Have we outsourced sexual harassment?
As Western companies increasingly turn to Indian labor, they must be willing to acknowledge and confront widespread sexual harassment of female employees in India.
The next time your customer service call is picked up by a female voice in India consider this: Is she safe?Skip to next paragraph
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We know about the desperate situations experienced by India’s poorest living in remote villages, lacking education and food to thrive. But what about the women who write software, answer calls, and process transactions inside the billion-dollar outsourcing industry inside India?
According to The Hackett Group, the United States and the European Union lost 1.1 million jobs over the last two years. While some jobs disappeared entirely because of poor economics or innovation, most were outsourced. Hackett expects 1.3 million additional jobs to disappear by 2014. Moving these jobs to lower wage markets looks great on balance sheets, but it’s time to ask: Have we also outsourced sexual harassment?
88 percent suffer harassment
In November 2010, the New Delhi-based Centre for Transforming India reported that 88 percent of women inside India’s outsourcing community experienced sexual harassment on the job. Most, 83 percent, never reported it.
Sexual harassment in India is not a new problem inside India’s information technology community, which is largely composed of Indian outsourcers and a few Western firms. In 2008, outrage broke out when MJ Sonia committed suicide and left a note behind implicating two of her superiors for repeated sexual harassment that had become so untenable, she took her own life.
Nokia Siemens, a European firm, was her employer.
Nokia Siemens’ communication head in India, Poonam Kaul, was quoted by Daily News Analysis as saying “It was not a sexual harassment case. Nokia have an operational grievances committee and a Site Development Council at Chennai and Bangalore centres.”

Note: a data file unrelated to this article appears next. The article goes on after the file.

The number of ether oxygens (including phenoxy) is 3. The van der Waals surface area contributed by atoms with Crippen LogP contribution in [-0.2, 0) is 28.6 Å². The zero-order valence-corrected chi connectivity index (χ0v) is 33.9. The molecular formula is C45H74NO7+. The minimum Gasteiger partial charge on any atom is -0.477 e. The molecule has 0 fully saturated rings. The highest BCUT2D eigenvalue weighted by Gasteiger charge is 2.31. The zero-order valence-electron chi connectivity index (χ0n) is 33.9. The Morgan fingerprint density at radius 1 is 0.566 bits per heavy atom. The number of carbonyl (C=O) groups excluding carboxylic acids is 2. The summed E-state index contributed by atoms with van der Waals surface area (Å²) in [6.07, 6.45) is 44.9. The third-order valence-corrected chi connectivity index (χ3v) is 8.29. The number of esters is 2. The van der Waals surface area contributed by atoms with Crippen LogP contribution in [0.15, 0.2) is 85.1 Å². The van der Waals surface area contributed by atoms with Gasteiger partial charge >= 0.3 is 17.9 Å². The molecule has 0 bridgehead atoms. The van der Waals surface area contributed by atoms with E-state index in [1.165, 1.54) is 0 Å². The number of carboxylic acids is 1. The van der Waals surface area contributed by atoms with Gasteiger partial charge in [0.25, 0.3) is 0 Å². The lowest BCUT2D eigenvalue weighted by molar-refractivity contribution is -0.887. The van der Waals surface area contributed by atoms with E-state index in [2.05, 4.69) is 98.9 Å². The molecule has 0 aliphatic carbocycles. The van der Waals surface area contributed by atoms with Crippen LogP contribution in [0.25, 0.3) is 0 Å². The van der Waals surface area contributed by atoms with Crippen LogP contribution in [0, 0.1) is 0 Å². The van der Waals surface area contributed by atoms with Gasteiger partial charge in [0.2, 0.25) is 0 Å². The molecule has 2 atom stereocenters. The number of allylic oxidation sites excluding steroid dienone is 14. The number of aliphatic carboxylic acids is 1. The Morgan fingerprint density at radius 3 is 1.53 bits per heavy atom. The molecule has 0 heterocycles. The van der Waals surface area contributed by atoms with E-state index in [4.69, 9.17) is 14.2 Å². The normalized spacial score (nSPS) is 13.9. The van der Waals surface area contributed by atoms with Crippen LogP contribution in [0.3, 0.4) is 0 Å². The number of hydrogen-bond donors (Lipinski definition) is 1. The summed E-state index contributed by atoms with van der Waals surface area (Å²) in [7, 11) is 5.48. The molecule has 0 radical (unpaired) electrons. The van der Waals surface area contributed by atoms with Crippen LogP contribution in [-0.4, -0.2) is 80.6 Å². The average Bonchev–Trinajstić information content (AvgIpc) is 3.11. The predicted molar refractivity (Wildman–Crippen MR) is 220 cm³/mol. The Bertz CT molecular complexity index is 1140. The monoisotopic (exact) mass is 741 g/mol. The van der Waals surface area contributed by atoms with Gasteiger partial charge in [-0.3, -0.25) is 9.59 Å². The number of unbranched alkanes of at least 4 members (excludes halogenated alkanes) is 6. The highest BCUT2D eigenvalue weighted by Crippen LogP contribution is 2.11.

Hard to complain about your boss
As told by Kaul, Nokia made the assumption that because it established the structure for reporting, MJ Sonia would have reported the problem. What Nokia Siemens failed to say, which is well known in India, is that it is socially unacceptable to complain about your superior. According to statistics compiled by the Centre, more than 91 percent of women who experience sexual harassment do not report because they fear victimization. When they contemplate reporting the boss, who is the perpetuator of sexual harassment 72 percent of the time, women again and again choose not to.
Nokia Siemens did what most firms do when entering India; they brought their homegrown human resource practices with them, setting up a structure that failed because of cultural inhibitors. These structures are modeled around the principal that women will report. Women fear reporting the problem and organizations, however accidentally, continue to make it hard to overcome this obstacle.
Firms like Nokia Siemens, if they are looking, will find it challenging to understand best practices that work inside India. Infosys, one of India’s largest outsourcers, established an Anti-Sexual Harassment Initiative (ASHI) around the same time this suicide occurred, offering a reporting mechanism for employees. Infosys well understands the costs of sexual harassment: In 2003, it paid out $3 million to an assistant of Phaneesh Murthy, an Infosys board member at the time, after she sued Murthy in the state of California for sexual harassment.